Pig Cells Used To Treat Diabetic Children; Studies Aim to Wean Patients Off All Drugs

New findings in clinical and basic science transplantation research will be presented at the XIX International Congress of The Transplantation Society August 25 30, among them results of a study that treated diabetic children with a combination of cells from a pigs pancreas and testes, and findings from three separate studies with a common goal in mind: to wean organ transplant patients off all anti-rejection drugs less than one year after transplantation, defying the tenet that such drugs are required for life.

The congress will take place at the Westin Diplomat Resort and Spa in Hollywood, Fla., located on the coast between Miami and Ft. Lauderdale. A staffed press room will be on site, and press briefings and media availabilities will be held each day.

As with other congresses, a familiar theme of discussion will be the worldwide organ donor shortage crisis in some countries with active transplant centers there are less than 10 or 20 cadaveric organ donors a year but at this congress, much of the discussion also will focus on the repercussions of the organ shortage. Thousands of patients continue to die each year awaiting transplantation, and in response, surgeons are beginning to rely more on living donors. In the United States alone, the numbers have increased more than 12 percent from 2000. But in some parts of the world, these numbers are part and parcel to a growing black market for organs from living donors. The practice of buying and selling organs is of particular concern to The Transplantation Society, the fields only international society, with more than 3,000 members from 65 countries, including those where such black markets exist. Among the many research studies to be presented at the congress and featured in the press room are:

  • A team from Mexico and Canada will report that some diabetic children were able to stop daily insulin injections after receiving infusions of pig cells, which were given without immunosuppression, while Italian researchers will report that transplanting human pancreatic islets cells can reduce the complications of diabetes 10 years after transplantation. Additional studies focusing on cell transplantation for the treatment of diabetes include those examining the promise of embryonic stem cells and ways that islets, which are particularly prone to rejection, can be engineered to protect against such an immune response.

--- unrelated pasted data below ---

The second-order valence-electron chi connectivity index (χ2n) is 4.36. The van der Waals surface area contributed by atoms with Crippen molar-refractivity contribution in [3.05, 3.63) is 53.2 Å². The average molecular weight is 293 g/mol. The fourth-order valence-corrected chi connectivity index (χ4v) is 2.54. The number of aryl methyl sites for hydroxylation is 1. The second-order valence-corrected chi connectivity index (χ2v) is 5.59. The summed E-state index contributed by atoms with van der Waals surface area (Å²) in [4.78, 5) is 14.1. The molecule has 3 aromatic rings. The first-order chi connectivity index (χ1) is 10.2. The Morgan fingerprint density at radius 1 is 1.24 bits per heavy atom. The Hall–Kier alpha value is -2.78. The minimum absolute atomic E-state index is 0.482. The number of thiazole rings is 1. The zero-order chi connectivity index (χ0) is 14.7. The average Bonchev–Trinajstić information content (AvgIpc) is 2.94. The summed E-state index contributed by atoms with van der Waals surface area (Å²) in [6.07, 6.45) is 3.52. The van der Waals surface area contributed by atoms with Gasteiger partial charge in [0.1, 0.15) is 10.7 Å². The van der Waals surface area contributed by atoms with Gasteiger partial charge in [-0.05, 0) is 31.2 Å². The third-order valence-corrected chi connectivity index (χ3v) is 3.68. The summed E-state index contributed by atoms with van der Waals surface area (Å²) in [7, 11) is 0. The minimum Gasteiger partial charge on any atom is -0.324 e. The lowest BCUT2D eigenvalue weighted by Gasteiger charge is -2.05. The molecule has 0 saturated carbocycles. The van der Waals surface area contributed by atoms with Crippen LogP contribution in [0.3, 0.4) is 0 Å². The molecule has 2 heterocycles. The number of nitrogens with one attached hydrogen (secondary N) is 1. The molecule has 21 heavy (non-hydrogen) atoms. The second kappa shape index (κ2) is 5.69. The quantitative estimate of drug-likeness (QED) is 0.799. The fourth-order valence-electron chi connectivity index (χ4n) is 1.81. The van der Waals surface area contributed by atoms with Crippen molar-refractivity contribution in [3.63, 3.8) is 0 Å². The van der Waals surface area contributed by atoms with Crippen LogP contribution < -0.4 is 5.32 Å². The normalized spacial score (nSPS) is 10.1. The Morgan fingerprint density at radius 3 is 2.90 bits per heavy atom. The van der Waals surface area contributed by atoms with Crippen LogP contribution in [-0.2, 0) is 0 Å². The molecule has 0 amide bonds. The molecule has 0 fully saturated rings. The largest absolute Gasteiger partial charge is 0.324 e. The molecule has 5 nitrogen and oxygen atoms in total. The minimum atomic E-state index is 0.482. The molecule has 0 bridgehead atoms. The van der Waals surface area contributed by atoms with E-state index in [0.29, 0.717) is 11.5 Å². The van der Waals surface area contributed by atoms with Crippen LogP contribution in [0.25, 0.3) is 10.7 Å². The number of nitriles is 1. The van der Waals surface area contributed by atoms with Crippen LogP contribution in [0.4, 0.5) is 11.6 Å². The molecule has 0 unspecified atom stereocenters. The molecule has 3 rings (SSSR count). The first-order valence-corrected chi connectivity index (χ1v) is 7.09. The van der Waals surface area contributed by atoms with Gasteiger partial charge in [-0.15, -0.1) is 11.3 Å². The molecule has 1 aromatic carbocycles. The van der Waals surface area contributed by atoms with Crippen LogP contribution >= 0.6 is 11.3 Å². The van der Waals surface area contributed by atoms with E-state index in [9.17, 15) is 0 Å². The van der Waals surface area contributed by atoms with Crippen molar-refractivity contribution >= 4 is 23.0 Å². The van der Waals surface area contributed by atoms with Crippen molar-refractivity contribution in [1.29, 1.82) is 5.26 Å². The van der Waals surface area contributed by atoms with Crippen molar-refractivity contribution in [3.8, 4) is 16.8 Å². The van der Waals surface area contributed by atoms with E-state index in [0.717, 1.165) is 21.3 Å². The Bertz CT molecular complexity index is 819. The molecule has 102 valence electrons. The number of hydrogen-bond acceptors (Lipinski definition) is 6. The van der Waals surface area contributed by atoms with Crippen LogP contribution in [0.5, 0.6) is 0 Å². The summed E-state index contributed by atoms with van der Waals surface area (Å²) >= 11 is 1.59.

• Tolerance, the permanent acceptance of the transplanted graft without the need for drugs, is considered the Holy Grail of transplantation. Results will be presented from innovative trials in the United States and India that suggest the untenable goal is seemingly near. Using different novel methods, the researchers attempted to expedite the process and began weaning patients off immunosuppressive drugs just months after transplantation. Teams from the United States, France and Italy also will present results of their studies-- among the few of their kind -- with cohorts of patients off all immunosuppression.
  • Not since the worlds first hand transplant recipient demanded that surgeons remove the donor graft has the French team discussed the patients course of chronic rejection at an international scientific forum. The French researchers will present results of the patients pathology studies as well as a two-year update on the worlds first double-hand transplant. Teams from the United States, Italy and China will report on their clinical experience with hand transplantation as well.
  • Just when will organs from pigs be ready for transplantation into humans? Several reports have suggested some of the major immunological hurdles have been overcome, and a litter of cloned knock-out pigs born about six months ago could bring in the next generation of organ donors. Those active in the field of xenotransplantation, or cross-species transplantation, and cloning will provide an update on where the field stands. Researchers will also report on the promise of cellular xenotransplantation, including one study from the United Kingdom looking at neural stem cells from the developing brain of pigs to treat Parkinsons. Another study from Argentina suggests that pig liver cells might survive and function if transplanted in-utero, representing a potential way to treat liver diseases involving in-born metabolism errors.
  • According to one study, an organ preservation system being tested in the United States indicates marginal kidneys could indeed be safely transplanted, thus greatly expanding the number of organs available for transplantation. Another experimental device developed in Germany makes use of stem cells isolated from discarded livers to treat patients in acute liver failure until a donor liver can be found. Still, some European transplant centers have found organs from older donors even those over the age of 80 to be an effective way to expand the donor pool. Results of these and other studies will be reported.
  • Adult stem cells derived from bone marrow may be able to restore function to damaged heart tissue resulting from heart attack, according to a German study using a mouse model.
  • Increasingly, organ transplants are being performed in HIV-positive patients with end-stage organ failure. Centers in the United States and Europe will report their results, while one U.S. center will talk about progress developing a gene therapy approach for treating HIV.
  • What type of insurance a patient has may contribute to the success of the transplant, according to one study that looked at how various socio-economic factors contributed to transplant success. Results of this U.S. study will be presented.

Source: Transplantation Society